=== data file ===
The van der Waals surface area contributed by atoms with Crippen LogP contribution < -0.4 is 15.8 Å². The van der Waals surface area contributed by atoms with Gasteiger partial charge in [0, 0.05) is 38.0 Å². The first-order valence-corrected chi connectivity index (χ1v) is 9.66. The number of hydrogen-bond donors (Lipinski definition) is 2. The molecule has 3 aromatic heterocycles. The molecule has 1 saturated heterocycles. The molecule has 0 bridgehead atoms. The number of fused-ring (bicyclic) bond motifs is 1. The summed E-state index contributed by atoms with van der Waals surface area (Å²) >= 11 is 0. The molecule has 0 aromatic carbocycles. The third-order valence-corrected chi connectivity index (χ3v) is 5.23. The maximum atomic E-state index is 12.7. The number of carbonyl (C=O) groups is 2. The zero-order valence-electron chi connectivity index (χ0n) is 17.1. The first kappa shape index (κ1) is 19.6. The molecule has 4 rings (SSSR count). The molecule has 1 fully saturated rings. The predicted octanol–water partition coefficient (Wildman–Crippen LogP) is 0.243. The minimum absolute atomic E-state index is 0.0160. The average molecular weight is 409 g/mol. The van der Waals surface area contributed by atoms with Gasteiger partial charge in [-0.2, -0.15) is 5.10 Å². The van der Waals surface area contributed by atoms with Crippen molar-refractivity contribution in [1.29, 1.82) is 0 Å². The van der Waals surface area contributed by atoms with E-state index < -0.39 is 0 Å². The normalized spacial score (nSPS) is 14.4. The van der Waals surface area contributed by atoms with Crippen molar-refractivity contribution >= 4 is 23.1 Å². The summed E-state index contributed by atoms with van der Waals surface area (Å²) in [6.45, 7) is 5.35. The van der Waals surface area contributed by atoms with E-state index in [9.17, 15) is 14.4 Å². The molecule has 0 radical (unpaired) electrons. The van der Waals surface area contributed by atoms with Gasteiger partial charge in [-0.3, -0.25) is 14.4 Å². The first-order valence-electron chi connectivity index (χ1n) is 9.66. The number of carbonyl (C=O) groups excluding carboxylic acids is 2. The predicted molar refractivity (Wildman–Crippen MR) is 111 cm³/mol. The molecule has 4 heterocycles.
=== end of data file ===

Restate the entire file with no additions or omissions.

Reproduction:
The van der Waals surface area contributed by atoms with Crippen LogP contribution < -0.4 is 15.8 Å². The van der Waals surface area contributed by atoms with Gasteiger partial charge in [0, 0.05) is 38.0 Å². The first-order valence-corrected chi connectivity index (χ1v) is 9.66. The number of hydrogen-bond donors (Lipinski definition) is 2. The molecule has 3 aromatic heterocycles. The molecule has 1 saturated heterocycles. The molecule has 0 bridgehead atoms. The number of fused-ring (bicyclic) bond motifs is 1. The summed E-state index contributed by atoms with van der Waals surface area (Å²) >= 11 is 0. The molecule has 0 aromatic carbocycles. The third-order valence-corrected chi connectivity index (χ3v) is 5.23. The maximum atomic E-state index is 12.7. The number of carbonyl (C=O) groups is 2. The zero-order valence-electron chi connectivity index (χ0n) is 17.1. The first kappa shape index (κ1) is 19.6. The molecule has 4 rings (SSSR count). The molecule has 1 fully saturated rings. The predicted octanol–water partition coefficient (Wildman–Crippen LogP) is 0.243. The minimum absolute atomic E-state index is 0.0160. The average molecular weight is 409 g/mol. The van der Waals surface area contributed by atoms with Gasteiger partial charge in [-0.2, -0.15) is 5.10 Å². The van der Waals surface area contributed by atoms with Crippen molar-refractivity contribution in [1.29, 1.82) is 0 Å². The van der Waals surface area contributed by atoms with E-state index < -0.39 is 0 Å². The normalized spacial score (nSPS) is 14.4. The van der Waals surface area contributed by atoms with Crippen molar-refractivity contribution >= 4 is 23.1 Å². The summed E-state index contributed by atoms with van der Waals surface area (Å²) in [6.45, 7) is 5.35. The van der Waals surface area contributed by atoms with E-state index in [9.17, 15) is 14.4 Å². The molecule has 0 radical (unpaired) electrons. The van der Waals surface area contributed by atoms with Gasteiger partial charge in [-0.3, -0.25) is 14.4 Å². The first-order valence-electron chi connectivity index (χ1n) is 9.66. The number of carbonyl (C=O) groups excluding carboxylic acids is 2. The predicted molar refractivity (Wildman–Crippen MR) is 111 cm³/mol. The molecule has 4 heterocycles.